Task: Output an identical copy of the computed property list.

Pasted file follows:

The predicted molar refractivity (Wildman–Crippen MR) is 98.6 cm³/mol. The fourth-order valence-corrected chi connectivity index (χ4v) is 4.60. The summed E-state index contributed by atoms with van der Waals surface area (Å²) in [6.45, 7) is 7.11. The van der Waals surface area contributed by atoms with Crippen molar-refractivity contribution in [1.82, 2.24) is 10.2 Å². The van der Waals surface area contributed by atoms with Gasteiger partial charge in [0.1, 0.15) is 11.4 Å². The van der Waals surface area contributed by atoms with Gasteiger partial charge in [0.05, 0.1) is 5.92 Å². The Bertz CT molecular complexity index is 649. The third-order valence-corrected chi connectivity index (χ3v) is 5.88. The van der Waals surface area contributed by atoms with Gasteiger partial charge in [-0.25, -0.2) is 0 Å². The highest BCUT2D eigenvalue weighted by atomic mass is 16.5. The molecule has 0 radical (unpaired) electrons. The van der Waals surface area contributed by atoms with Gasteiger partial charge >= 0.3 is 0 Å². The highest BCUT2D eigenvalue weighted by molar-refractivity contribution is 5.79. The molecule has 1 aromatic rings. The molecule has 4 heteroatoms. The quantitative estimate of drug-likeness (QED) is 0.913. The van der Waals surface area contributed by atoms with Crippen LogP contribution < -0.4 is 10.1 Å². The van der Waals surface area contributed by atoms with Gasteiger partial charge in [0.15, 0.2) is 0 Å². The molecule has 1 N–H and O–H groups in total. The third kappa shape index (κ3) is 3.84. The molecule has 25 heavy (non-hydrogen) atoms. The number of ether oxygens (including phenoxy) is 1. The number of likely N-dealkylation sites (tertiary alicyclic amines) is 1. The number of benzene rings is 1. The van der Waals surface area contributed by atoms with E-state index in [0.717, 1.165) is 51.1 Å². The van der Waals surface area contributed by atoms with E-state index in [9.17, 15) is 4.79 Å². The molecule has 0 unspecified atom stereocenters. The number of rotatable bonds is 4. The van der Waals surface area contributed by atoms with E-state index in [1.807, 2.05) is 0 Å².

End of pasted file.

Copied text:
The predicted molar refractivity (Wildman–Crippen MR) is 98.6 cm³/mol. The fourth-order valence-corrected chi connectivity index (χ4v) is 4.60. The summed E-state index contributed by atoms with van der Waals surface area (Å²) in [6.45, 7) is 7.11. The van der Waals surface area contributed by atoms with Crippen molar-refractivity contribution in [1.82, 2.24) is 10.2 Å². The van der Waals surface area contributed by atoms with Gasteiger partial charge in [0.1, 0.15) is 11.4 Å². The van der Waals surface area contributed by atoms with Gasteiger partial charge in [0.05, 0.1) is 5.92 Å². The Bertz CT molecular complexity index is 649. The third-order valence-corrected chi connectivity index (χ3v) is 5.88. The van der Waals surface area contributed by atoms with Gasteiger partial charge in [-0.25, -0.2) is 0 Å². The highest BCUT2D eigenvalue weighted by atomic mass is 16.5. The molecule has 0 radical (unpaired) electrons. The van der Waals surface area contributed by atoms with Gasteiger partial charge >= 0.3 is 0 Å². The highest BCUT2D eigenvalue weighted by molar-refractivity contribution is 5.79. The molecule has 1 aromatic rings. The molecule has 4 heteroatoms. The quantitative estimate of drug-likeness (QED) is 0.913. The van der Waals surface area contributed by atoms with Crippen LogP contribution < -0.4 is 10.1 Å². The van der Waals surface area contributed by atoms with Gasteiger partial charge in [0.15, 0.2) is 0 Å². The molecule has 1 N–H and O–H groups in total. The third kappa shape index (κ3) is 3.84. The molecule has 25 heavy (non-hydrogen) atoms. The number of ether oxygens (including phenoxy) is 1. The number of likely N-dealkylation sites (tertiary alicyclic amines) is 1. The number of benzene rings is 1. The van der Waals surface area contributed by atoms with E-state index in [0.717, 1.165) is 51.1 Å². The van der Waals surface area contributed by atoms with E-state index in [9.17, 15) is 4.79 Å². The molecule has 0 unspecified atom stereocenters. The number of rotatable bonds is 4. The van der Waals surface area contributed by atoms with E-state index in [1.807, 2.05) is 0 Å².